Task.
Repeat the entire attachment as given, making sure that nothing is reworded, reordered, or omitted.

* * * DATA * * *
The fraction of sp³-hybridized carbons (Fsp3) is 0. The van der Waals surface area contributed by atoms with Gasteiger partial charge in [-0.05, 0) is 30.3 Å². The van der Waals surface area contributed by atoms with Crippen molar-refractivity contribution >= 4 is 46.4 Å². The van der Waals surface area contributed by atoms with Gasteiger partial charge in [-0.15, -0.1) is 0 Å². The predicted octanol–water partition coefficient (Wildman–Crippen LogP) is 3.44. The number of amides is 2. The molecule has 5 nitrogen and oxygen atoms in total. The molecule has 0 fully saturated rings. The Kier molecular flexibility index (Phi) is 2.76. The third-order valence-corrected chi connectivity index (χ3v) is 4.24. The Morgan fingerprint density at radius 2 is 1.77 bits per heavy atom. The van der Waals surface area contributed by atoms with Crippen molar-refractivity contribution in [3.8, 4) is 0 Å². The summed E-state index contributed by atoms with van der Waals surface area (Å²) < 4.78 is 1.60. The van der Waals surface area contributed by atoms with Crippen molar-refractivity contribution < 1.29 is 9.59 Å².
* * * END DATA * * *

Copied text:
The fraction of sp³-hybridized carbons (Fsp3) is 0. The van der Waals surface area contributed by atoms with Gasteiger partial charge in [-0.05, 0) is 30.3 Å². The van der Waals surface area contributed by atoms with Crippen molar-refractivity contribution >= 4 is 46.4 Å². The van der Waals surface area contributed by atoms with Gasteiger partial charge in [-0.15, -0.1) is 0 Å². The predicted octanol–water partition coefficient (Wildman–Crippen LogP) is 3.44. The number of amides is 2. The molecule has 5 nitrogen and oxygen atoms in total. The molecule has 0 fully saturated rings. The Kier molecular flexibility index (Phi) is 2.76. The third-order valence-corrected chi connectivity index (χ3v) is 4.24. The Morgan fingerprint density at radius 2 is 1.77 bits per heavy atom. The van der Waals surface area contributed by atoms with Crippen molar-refractivity contribution in [3.8, 4) is 0 Å². The summed E-state index contributed by atoms with van der Waals surface area (Å²) < 4.78 is 1.60. The van der Waals surface area contributed by atoms with Crippen molar-refractivity contribution < 1.29 is 9.59 Å².